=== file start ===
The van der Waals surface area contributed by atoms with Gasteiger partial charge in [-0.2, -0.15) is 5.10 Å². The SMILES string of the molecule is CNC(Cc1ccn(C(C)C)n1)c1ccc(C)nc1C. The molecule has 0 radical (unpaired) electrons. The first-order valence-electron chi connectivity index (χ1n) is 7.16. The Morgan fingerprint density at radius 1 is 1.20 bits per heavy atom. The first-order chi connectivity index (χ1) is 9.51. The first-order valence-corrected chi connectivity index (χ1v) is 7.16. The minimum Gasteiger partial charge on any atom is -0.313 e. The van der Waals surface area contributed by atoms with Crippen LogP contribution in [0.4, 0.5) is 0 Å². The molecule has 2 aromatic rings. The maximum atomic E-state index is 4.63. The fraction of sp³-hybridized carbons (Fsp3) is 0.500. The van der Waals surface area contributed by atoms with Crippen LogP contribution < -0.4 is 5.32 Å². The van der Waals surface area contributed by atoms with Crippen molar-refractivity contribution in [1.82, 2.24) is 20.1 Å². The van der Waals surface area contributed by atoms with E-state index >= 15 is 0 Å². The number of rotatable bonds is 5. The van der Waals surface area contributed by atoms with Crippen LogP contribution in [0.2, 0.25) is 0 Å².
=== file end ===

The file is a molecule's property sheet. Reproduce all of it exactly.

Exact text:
The van der Waals surface area contributed by atoms with Gasteiger partial charge in [-0.2, -0.15) is 5.10 Å². The SMILES string of the molecule is CNC(Cc1ccn(C(C)C)n1)c1ccc(C)nc1C. The molecule has 0 radical (unpaired) electrons. The first-order valence-electron chi connectivity index (χ1n) is 7.16. The Morgan fingerprint density at radius 1 is 1.20 bits per heavy atom. The first-order chi connectivity index (χ1) is 9.51. The first-order valence-corrected chi connectivity index (χ1v) is 7.16. The minimum Gasteiger partial charge on any atom is -0.313 e. The van der Waals surface area contributed by atoms with Crippen LogP contribution in [0.4, 0.5) is 0 Å². The molecule has 2 aromatic rings. The maximum atomic E-state index is 4.63. The fraction of sp³-hybridized carbons (Fsp3) is 0.500. The van der Waals surface area contributed by atoms with Crippen LogP contribution < -0.4 is 5.32 Å². The van der Waals surface area contributed by atoms with Crippen molar-refractivity contribution in [1.82, 2.24) is 20.1 Å². The van der Waals surface area contributed by atoms with E-state index >= 15 is 0 Å². The number of rotatable bonds is 5. The van der Waals surface area contributed by atoms with Crippen LogP contribution in [0.2, 0.25) is 0 Å².